Earth's Changing Climate

Course No. 1219
Professor Richard Wolfson, Ph.D.
Middlebury College
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Course No. 1219
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Course Overview

In 2007 the Intergovernmental Panel on Climate Change concluded that "warming of the climate system is unequivocal, as is now evident from observations of increases in global average air and ocean temperatures, widespread melting of snow and ice, and rising global mean sea level." Representing a consensus of hundreds of scientists, the report went on to note that human activity is "very likely" the cause.

This course of 12 half-hour lectures reviews the most up-to-date research on climate change, explaining the concepts, tools, data, and analysis that have led an overwhelming number of climate scientists to conclude that Earth is warming and that we humans are in great part responsible.

Behind the Consensus

Whatever your views on climate change, it's important to understand how the current scientific consensus on global warming evolved out of basic physical principles and a broad range of observations. In a lucid presentation designed for nonscientists, you will learn about:

  • The difference between climate and weather
  • The concept of energy balance, which governs the natural warming of the planet by the Sun and is the key to a stable climate
  • The greenhouse effect, which makes Earth warmer and more hospitable than it would otherwise be due to naturally occurring gases in the atmosphere, such as carbon dioxide and water vapor
  • The carbon cycle, which controls the rate at which carbon dioxide released by fossil-fuel combustion accumulates in the atmosphere, and how long it remains to enhance the natural greenhouse effect.

Along with these and other concepts, you will investigate the "fingerprints" of global climate change, ranging from borehole temperatures to melting glaciers to the altered behavior of plant and animal species. These and other indicators show that Earth has been warming at an unprecedented rate in recent decades.

You will also explore the physical mechanisms behind these changes and their connections to the increasing concentration of greenhouse gases in the atmosphere since the start of the Industrial Revolution. And you will look at the techniques for projecting future climates, along with the options for switching to alternative energy technologies to avoid the most disruptive scenarios that now seem possible.

Your Personal Scientific Briefing

Earth's Changing Climate addresses only scientific issues and makes no policy recommendations. Instead, this course is designed to serve as your personal scientific briefing to equip you to engage knowledgeably in one of the most important environmental issues of our time. In Lectures 1–6 you will focus on the scientific basis of climate; then in Lectures 7–12 you will come to understand the human role in climate change and explore projections of future climate.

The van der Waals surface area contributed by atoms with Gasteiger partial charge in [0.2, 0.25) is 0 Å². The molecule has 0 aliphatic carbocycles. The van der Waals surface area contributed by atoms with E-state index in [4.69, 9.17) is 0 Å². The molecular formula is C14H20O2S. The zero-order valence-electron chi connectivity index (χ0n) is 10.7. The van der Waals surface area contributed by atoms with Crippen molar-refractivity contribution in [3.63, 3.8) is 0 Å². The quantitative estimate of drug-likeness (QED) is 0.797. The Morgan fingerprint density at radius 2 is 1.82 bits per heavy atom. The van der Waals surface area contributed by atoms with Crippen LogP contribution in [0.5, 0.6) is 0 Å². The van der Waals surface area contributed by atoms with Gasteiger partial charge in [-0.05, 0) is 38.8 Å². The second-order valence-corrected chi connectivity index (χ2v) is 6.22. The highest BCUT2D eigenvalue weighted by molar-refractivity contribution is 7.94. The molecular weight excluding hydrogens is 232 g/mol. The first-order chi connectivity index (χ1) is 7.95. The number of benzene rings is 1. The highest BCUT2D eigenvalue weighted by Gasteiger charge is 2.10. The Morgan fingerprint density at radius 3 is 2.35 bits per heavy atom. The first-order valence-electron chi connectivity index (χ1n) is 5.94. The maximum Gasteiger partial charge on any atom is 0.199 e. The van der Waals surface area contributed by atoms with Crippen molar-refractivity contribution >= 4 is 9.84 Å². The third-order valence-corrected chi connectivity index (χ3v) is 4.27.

Professor Richard Wolfson is no stranger to this subject. A physicist who has written and taught extensively about climate change, in 1996 he taped an earlier course for The Teaching Company titled, Energy and Climate: Science for Citizens in the Age of Global Warming. Professor Wolfson's new course is completely updated and represents the latest research and analysis in this fast-changing field.

A master at making difficult concepts understandable, Dr. Wolfson's other Teaching Company courses are Physics in Your Life, hailed by Library Journal as "a wonderful series of lectures that make learning physics fun and interesting," and Einstein's Relativity and the Quantum Revolution, which one listener said was "as exciting as a suspense thriller!"

In Earth's Changing Climate, Dr. Wolfson brings these educational gifts to bear on a subject that, at times, can be complex and controversial. You will find his presentation clear, objective, engaging, and illustrated with fascinating examples and analogies.

The Evidence Mounts

Like many scientific problems, the gradual assembly of a detailed picture of past, present, and future climates has involved creative detective work. For example, scientists traditionally test their theories by changing different variables, but this has not been possible with theories about climate change on Earth for two reasons: It's unwise to transform the planet just to see what will happen, and there are not multiple Earths to serve as test subjects.

However, researchers have identified cases where nature has done the experiments for us:

  • Mars: Mars's atmosphere has only about 1 percent the density of Earth's and provides a test for the theory of the greenhouse effect—in this case, for a planet with a thin atmosphere. As theory predicts, Mars has negligible greenhouse warming.
  • Venus: Venus's atmosphere has 100 times the density of Earth's and is about 96 percent carbon dioxide. Here, the greenhouse effect has struck with a vengeance—just as theory forecasts—driving temperatures to 500°C, hot enough to melt lead.
  • Mt. Pinatubo: The eruption of the volcano Mt. Pinatubo in 1991 poured massive amounts of dust into the upper atmosphere and allowed scientists to test their climate models. The fall in average global temperature over the following few years was in close agreement with what the models predicted.
  • Ice Cores: Deep ice cores from Greenland and Antarctica preserve a nearly million-year-old record of Earth's past temperature and atmospheric composition, showing a correlation between temperature and carbon dioxide concentration.

Using such clues, scientists are able to connect the 0.65°C rise in average global temperature since the start of the 20th century with the increase in atmospheric carbon dioxide over the same period. Looking ahead, they project a global temperature rise in the range of 1.5°C to 4.5°C during the 21st century, depending on the extent of worldwide economic growth and the rate of fossil fuel consumption.